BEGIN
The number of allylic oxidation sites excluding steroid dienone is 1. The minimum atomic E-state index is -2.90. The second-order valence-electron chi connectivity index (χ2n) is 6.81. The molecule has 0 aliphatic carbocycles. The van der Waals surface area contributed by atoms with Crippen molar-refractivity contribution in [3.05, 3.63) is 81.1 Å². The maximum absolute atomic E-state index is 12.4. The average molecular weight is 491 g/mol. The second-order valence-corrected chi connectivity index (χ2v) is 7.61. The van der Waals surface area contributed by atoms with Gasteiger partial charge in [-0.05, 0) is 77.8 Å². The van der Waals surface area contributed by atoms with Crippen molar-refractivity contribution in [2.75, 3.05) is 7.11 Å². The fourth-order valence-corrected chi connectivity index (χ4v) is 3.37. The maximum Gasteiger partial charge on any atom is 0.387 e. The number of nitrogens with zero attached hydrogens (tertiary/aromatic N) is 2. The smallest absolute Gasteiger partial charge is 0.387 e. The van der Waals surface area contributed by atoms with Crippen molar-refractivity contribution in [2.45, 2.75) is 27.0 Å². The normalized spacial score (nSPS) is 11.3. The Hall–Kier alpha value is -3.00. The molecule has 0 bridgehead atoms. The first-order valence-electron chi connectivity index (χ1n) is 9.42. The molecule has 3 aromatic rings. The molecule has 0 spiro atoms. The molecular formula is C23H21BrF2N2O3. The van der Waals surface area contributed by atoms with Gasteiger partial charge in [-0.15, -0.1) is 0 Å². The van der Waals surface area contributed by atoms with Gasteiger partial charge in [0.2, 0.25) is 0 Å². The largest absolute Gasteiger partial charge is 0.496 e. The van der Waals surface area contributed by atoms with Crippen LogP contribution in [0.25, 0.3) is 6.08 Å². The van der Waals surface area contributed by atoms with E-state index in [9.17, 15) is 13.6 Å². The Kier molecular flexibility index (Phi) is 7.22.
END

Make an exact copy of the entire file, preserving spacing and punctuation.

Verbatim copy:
The number of allylic oxidation sites excluding steroid dienone is 1. The minimum atomic E-state index is -2.90. The second-order valence-electron chi connectivity index (χ2n) is 6.81. The molecule has 0 aliphatic carbocycles. The van der Waals surface area contributed by atoms with Crippen molar-refractivity contribution in [3.05, 3.63) is 81.1 Å². The maximum absolute atomic E-state index is 12.4. The average molecular weight is 491 g/mol. The second-order valence-corrected chi connectivity index (χ2v) is 7.61. The van der Waals surface area contributed by atoms with Gasteiger partial charge in [-0.05, 0) is 77.8 Å². The van der Waals surface area contributed by atoms with Crippen molar-refractivity contribution in [2.75, 3.05) is 7.11 Å². The fourth-order valence-corrected chi connectivity index (χ4v) is 3.37. The maximum Gasteiger partial charge on any atom is 0.387 e. The number of nitrogens with zero attached hydrogens (tertiary/aromatic N) is 2. The smallest absolute Gasteiger partial charge is 0.387 e. The van der Waals surface area contributed by atoms with Crippen molar-refractivity contribution in [2.45, 2.75) is 27.0 Å². The normalized spacial score (nSPS) is 11.3. The Hall–Kier alpha value is -3.00. The molecule has 0 bridgehead atoms. The first-order valence-electron chi connectivity index (χ1n) is 9.42. The molecule has 3 aromatic rings. The molecule has 0 spiro atoms. The molecular formula is C23H21BrF2N2O3. The van der Waals surface area contributed by atoms with Gasteiger partial charge in [-0.15, -0.1) is 0 Å². The van der Waals surface area contributed by atoms with Gasteiger partial charge in [0.2, 0.25) is 0 Å². The largest absolute Gasteiger partial charge is 0.496 e. The van der Waals surface area contributed by atoms with Crippen LogP contribution in [0.25, 0.3) is 6.08 Å². The van der Waals surface area contributed by atoms with E-state index in [9.17, 15) is 13.6 Å². The Kier molecular flexibility index (Phi) is 7.22.